Fixing and Redirecting 404 Errors, Broken External Links

[This is part of the The Blogger’s Essential Guide to Search Engine Optimization Series.]

*Update* – I’ve got a new 404 WordPress Plugin that should help you out here as well! Don’t forget to check it out!

Good content is only as good as your reader’s ability to actually read it, right? What happens over time as your blog grows is that things inevitably get “lost” in the shuffle of your growth – perhaps you’ve changed the blog post slugs or optimized some titles recently that may have ultimately changed the URL and link.

Well, that’s good and all but did you make sure that any old historical links didn’t drop to a dead-end? In other words, did you remember to redirect those old link values to the new ones? If not then you’ve got a base case of the 404s!

Not sure what a 404 error is? I explained it all right here as well as creating a custom 404 page template to help your readers. Take a second to review it if you need since you’ve most likely got more than a few 404 errors (and that’s ok, don’t feel so bad).

Essentially the goal here is to capture and fix any broken link that exists both internally and externally from your blog. I’ve covered how to fix internal broken links but now it’s time to capture the external ones as well!

Find Them All!

The first thing you need to do is find your 404 errors that exist on your blog. There are more than a few ways of doing this:

  1. Web Server logs
  2. Custom hosting bundled application
  3. WordPress Plugin
  4. Google Webmasters
  5. Other

It’s really up to you. One of the ways that I like most is using the fourth option: Google Webmasters. Of course you need to set it up for it to work but that takes only a moment and then you should be good to go!

So what we do, then, is first log in to Google Webmasters and click the link Crawl Errors on the left:

Time to do some fixin'!

Then you’ll see a long list of listed 404 errors on your blog. Don’t pay attention to any errors that include any string like ?replytocom= as those are links to your particular comments – no need to fix those.


What you’re looking for is a raw and direct URL for one of your blog posts and/or pages. Something like these two:

There we go...

Here I found two broken links to two blog posts that had their blog post slugs change historically.

I clicked on the first link to test it and Google Webmasters was right – it was broken!

Sad story.

It obviously goes to my custom 404 page and not the blog post directly. I need to fix this! But before I do I click to see where the bad links are coming from:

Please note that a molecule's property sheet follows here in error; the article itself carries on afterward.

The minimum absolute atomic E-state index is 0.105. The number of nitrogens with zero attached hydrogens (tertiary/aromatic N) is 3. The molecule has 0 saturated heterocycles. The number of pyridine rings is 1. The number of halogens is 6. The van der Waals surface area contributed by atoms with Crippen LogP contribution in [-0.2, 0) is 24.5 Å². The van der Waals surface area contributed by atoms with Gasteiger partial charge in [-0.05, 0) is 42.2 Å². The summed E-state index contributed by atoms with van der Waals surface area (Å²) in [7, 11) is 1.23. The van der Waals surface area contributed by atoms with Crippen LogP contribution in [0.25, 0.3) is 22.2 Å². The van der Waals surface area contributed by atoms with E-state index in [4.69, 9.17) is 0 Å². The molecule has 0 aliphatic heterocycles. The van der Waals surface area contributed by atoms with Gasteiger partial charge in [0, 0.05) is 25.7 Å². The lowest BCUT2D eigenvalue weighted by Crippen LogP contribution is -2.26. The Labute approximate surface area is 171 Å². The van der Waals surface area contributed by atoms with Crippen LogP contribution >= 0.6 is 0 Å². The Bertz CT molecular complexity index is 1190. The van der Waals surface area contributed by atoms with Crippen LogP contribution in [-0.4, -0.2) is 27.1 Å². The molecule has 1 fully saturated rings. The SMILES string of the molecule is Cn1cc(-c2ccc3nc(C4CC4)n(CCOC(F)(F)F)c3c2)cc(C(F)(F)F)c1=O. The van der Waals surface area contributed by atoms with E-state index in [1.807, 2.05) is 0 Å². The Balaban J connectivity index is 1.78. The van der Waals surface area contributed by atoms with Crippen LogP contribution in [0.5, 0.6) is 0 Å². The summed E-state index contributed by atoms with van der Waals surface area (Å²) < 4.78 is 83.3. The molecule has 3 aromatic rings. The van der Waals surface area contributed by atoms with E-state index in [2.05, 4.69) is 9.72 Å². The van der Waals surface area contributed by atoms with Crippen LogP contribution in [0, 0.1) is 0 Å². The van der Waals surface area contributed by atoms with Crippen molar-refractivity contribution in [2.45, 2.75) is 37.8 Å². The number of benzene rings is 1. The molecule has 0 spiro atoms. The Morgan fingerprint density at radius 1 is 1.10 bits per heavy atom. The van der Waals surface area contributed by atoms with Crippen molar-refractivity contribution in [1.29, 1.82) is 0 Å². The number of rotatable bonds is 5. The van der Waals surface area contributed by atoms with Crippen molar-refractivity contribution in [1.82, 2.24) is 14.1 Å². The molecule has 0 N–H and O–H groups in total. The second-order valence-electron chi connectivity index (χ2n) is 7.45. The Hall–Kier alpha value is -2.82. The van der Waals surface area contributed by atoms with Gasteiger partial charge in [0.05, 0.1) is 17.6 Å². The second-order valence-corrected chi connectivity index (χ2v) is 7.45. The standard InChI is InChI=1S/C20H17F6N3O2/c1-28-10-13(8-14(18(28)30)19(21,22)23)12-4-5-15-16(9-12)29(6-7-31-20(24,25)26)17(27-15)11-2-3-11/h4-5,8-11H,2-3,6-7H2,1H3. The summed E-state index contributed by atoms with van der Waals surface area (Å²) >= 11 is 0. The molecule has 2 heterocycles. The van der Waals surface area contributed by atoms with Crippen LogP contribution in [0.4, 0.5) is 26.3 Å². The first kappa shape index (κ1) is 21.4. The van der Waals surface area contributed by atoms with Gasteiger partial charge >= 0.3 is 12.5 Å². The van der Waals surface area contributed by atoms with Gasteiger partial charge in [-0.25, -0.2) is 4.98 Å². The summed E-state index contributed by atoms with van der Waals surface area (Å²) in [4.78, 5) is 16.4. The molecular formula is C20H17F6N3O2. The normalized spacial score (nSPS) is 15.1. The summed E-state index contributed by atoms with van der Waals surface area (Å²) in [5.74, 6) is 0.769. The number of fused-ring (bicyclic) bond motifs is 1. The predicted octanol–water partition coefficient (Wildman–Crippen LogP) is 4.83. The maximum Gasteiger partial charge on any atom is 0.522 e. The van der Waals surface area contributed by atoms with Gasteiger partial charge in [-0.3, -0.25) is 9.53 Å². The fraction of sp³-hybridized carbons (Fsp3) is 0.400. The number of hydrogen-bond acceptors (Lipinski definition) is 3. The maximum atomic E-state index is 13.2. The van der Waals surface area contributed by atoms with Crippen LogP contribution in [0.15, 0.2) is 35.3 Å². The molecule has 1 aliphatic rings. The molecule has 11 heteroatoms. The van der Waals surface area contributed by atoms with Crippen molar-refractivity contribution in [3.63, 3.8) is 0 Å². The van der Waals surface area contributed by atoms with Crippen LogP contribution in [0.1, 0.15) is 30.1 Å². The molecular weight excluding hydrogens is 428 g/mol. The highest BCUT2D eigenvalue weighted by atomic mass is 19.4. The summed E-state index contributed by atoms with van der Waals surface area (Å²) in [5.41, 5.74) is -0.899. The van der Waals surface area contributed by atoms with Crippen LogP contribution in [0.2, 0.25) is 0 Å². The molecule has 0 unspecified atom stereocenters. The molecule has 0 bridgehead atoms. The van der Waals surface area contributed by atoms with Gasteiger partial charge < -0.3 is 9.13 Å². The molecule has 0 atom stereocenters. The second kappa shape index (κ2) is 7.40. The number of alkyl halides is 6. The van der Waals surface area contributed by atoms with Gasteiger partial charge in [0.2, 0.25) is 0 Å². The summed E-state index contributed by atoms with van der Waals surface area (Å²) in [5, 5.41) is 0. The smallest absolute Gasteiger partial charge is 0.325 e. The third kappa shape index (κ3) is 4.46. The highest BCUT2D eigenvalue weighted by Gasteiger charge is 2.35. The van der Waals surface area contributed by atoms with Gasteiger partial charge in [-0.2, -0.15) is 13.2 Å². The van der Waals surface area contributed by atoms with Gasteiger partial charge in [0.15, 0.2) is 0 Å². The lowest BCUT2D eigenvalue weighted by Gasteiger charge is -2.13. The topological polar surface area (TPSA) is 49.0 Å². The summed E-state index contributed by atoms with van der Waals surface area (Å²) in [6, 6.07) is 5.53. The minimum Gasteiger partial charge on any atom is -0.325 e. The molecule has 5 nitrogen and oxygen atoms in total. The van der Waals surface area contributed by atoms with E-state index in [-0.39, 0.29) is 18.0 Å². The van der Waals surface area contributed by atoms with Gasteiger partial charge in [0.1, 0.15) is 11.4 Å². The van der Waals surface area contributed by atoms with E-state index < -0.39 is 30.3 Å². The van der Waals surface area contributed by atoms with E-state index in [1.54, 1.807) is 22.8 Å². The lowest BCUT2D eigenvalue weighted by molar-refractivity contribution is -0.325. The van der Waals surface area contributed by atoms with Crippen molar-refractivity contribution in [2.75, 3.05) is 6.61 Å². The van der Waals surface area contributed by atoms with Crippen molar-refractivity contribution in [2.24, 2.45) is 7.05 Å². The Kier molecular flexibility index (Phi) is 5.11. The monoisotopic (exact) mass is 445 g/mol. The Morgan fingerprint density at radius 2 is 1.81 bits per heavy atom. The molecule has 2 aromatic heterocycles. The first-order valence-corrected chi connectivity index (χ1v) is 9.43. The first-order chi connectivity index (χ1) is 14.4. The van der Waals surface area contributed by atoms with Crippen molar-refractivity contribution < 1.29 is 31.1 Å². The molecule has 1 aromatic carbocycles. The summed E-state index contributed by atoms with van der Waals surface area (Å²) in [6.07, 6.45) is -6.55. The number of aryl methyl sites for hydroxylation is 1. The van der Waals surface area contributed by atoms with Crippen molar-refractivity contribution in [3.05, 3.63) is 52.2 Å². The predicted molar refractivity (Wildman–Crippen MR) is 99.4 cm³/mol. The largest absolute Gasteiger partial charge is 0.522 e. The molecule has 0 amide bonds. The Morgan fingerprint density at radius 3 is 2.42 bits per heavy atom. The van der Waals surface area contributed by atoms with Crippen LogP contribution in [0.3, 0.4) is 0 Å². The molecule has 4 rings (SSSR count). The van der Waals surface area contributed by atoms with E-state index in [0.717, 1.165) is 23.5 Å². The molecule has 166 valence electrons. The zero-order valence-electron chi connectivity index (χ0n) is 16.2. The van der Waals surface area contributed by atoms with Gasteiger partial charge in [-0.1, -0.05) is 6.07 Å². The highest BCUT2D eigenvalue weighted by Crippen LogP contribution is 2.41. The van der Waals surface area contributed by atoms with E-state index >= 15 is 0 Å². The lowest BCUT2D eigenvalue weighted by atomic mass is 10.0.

I’m not sure what is but there’s some internal links that are sourcing it as well as my Sitemap for Search Engines. Regardless, I’m going to fix this puppy!

Time to Redirect my 404’s!

There are a number of ways to redirect your 404 errors but if you’re using WordPress I highly recommend using a WordPress Plugin called Redirection.

With this plugin you can quickly create those redirects that you need to keep your search engine rankings high or to fix your modified posts and/or pages. For our example I’ve chosen to add a Modified Post redirect:

Time to do some clean up!

What I then do is I search my own blog for the right post slug for the modified post. I have my own Custom Google Search so I just use that on my sidebar:

Google Custom Search is awesome. Why don't you have it?

Clicking that top link I see the right link in the address bar and the post:

There we go!

So, now all I do is go back into the Redirection plugin and insert the broken URL in the first box and the correct URL in the second, like so:

A little copy and paste...

Click the button Add Redirection and you’re done!

All you have to do now is test the broken URL and it should automatically redirect to the correct URL – check it out:


Did it work? Yup. Done and done! I’ve now search engine optimized this blog post to carry PageRank and value to the rest of my blog instead of heading to a lame 404 page!

Schedule, Rinse and Repeat!

Schedule it!

Now that you’ve got this down the most important thing is to create a schedule that’ll remind you to systematically check for 404 errors and broken links.

I have even put on my calendar a very small reminder every single Friday morning to do a quick check. Thankfully it’s not often that I find broken links and 404 errors since I’m very on top of things but in the beginning you might feel pretty overwhelmed to discover so many issues.

That’s ok! Just batch them and commit to fixing a few every day and you’ll eventually get to a point where you’re “all caught up.”

Finally, don’t forget to make sure that you’re not only covered for outside (external) links but also internal links that might be broken!

[This is part of the The Blogger’s Essential Guide to Search Engine Optimization Series.]